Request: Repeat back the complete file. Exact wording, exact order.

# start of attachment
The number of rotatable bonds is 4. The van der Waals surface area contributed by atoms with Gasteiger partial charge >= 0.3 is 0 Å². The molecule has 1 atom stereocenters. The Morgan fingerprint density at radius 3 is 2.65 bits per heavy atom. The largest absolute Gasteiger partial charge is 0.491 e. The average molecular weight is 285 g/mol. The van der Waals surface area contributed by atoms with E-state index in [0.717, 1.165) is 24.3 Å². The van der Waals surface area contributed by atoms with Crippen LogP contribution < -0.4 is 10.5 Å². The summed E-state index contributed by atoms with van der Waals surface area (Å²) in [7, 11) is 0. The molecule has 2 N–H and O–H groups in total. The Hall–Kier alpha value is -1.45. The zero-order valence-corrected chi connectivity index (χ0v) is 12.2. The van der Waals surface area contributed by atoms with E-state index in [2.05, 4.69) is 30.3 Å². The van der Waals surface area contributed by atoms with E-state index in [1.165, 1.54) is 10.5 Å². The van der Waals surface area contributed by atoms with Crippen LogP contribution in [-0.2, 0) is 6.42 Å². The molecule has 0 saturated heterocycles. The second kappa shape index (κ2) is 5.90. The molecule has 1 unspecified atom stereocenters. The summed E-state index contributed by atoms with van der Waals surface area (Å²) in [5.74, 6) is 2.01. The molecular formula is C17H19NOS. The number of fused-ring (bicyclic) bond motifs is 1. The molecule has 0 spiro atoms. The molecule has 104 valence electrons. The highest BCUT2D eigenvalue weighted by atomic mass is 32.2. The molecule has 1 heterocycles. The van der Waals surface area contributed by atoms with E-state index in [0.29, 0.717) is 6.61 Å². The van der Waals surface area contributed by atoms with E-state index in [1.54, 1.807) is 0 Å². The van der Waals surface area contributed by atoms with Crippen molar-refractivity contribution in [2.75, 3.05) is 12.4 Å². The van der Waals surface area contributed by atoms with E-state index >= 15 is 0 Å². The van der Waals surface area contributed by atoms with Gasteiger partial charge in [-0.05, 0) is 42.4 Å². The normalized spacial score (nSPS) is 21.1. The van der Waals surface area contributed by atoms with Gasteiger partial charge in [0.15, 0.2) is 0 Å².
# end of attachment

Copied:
The number of rotatable bonds is 4. The van der Waals surface area contributed by atoms with Gasteiger partial charge >= 0.3 is 0 Å². The molecule has 1 atom stereocenters. The Morgan fingerprint density at radius 3 is 2.65 bits per heavy atom. The largest absolute Gasteiger partial charge is 0.491 e. The average molecular weight is 285 g/mol. The van der Waals surface area contributed by atoms with E-state index in [0.717, 1.165) is 24.3 Å². The van der Waals surface area contributed by atoms with Crippen LogP contribution < -0.4 is 10.5 Å². The summed E-state index contributed by atoms with van der Waals surface area (Å²) in [7, 11) is 0. The molecule has 2 N–H and O–H groups in total. The Hall–Kier alpha value is -1.45. The zero-order valence-corrected chi connectivity index (χ0v) is 12.2. The van der Waals surface area contributed by atoms with E-state index in [2.05, 4.69) is 30.3 Å². The van der Waals surface area contributed by atoms with E-state index in [1.165, 1.54) is 10.5 Å². The van der Waals surface area contributed by atoms with Crippen LogP contribution in [-0.2, 0) is 6.42 Å². The molecule has 0 saturated heterocycles. The second kappa shape index (κ2) is 5.90. The molecule has 1 unspecified atom stereocenters. The summed E-state index contributed by atoms with van der Waals surface area (Å²) in [5.74, 6) is 2.01. The molecular formula is C17H19NOS. The number of fused-ring (bicyclic) bond motifs is 1. The molecule has 0 spiro atoms. The molecule has 104 valence electrons. The highest BCUT2D eigenvalue weighted by atomic mass is 32.2. The molecule has 1 heterocycles. The van der Waals surface area contributed by atoms with E-state index in [0.29, 0.717) is 6.61 Å². The van der Waals surface area contributed by atoms with E-state index in [1.54, 1.807) is 0 Å². The van der Waals surface area contributed by atoms with Crippen molar-refractivity contribution in [2.75, 3.05) is 12.4 Å². The van der Waals surface area contributed by atoms with E-state index >= 15 is 0 Å². The van der Waals surface area contributed by atoms with Gasteiger partial charge in [-0.05, 0) is 42.4 Å². The normalized spacial score (nSPS) is 21.1. The van der Waals surface area contributed by atoms with Gasteiger partial charge in [0.15, 0.2) is 0 Å².